Separating Gender Composition Effect from Peer Effects in Education
AbstractThis paper aims to highlight the importance of considering endogenous peer effects, as defined by Manski (1993), in order to identify gender composition effect on education outcome appropriately. Using Manski (1993) linear-in-means model, this paper illustrates that the gender composition effect that is currently estimated in education function is the function of three parameters: social multiplier, gender differences in outcome and gender composition effect (known as a gender peer effect). The appropriate gender peer effect is identified after using Graham's variance restriction method to identify and rule out a social multiplier effect. The findings suggest that a social multiplier plays a crucial role in learning process for Italian secondary and US primary students, although a gender peer effect is not as important as highlighted in previous literatures (Hoxby, 2000; Whitmore, 2005; Lavy and Schlosser, 2011).
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Bibliographic InfoPaper provided by Dipartimento Scienze Economiche, Universita' di Bologna in its series Working Papers with number wp932.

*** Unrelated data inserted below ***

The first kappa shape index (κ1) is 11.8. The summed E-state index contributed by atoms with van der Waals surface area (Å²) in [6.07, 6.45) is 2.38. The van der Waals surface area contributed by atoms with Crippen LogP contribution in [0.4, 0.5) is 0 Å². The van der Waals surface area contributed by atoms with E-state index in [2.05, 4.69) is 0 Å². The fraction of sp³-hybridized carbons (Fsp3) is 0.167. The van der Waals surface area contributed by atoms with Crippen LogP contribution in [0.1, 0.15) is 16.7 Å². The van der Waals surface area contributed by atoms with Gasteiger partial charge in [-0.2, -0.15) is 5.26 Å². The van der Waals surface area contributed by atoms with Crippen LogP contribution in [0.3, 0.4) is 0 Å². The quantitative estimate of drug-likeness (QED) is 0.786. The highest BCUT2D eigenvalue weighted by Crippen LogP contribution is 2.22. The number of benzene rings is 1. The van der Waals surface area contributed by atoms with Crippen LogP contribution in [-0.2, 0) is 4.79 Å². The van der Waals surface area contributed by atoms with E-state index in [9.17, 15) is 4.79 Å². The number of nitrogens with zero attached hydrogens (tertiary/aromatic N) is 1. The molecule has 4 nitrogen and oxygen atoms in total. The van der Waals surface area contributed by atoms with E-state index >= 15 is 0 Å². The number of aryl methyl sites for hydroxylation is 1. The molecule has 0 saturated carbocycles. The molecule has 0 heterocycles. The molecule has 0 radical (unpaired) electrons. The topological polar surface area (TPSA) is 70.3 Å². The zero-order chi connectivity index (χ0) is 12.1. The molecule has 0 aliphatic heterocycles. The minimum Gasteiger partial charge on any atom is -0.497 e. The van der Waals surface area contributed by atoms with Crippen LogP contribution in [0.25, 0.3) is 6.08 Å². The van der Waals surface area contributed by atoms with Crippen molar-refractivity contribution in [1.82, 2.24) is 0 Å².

Date of creation: Mar 2014
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Find related papers by JEL classification:
- I21 - Health, Education, and Welfare - - Education - - - Analysis of Education
- J16 - Labor and Demographic Economics - - Demographic Economics - - - Economics of Gender; Non-labor Discrimination
This paper has been announced in the following NEP Reports:
- NEP-ALL-2014-03-22 (All new papers)
- NEP-EDU-2014-03-22 (Education)
- NEP-URE-2014-03-22 (Urban & Real Estate Economics)
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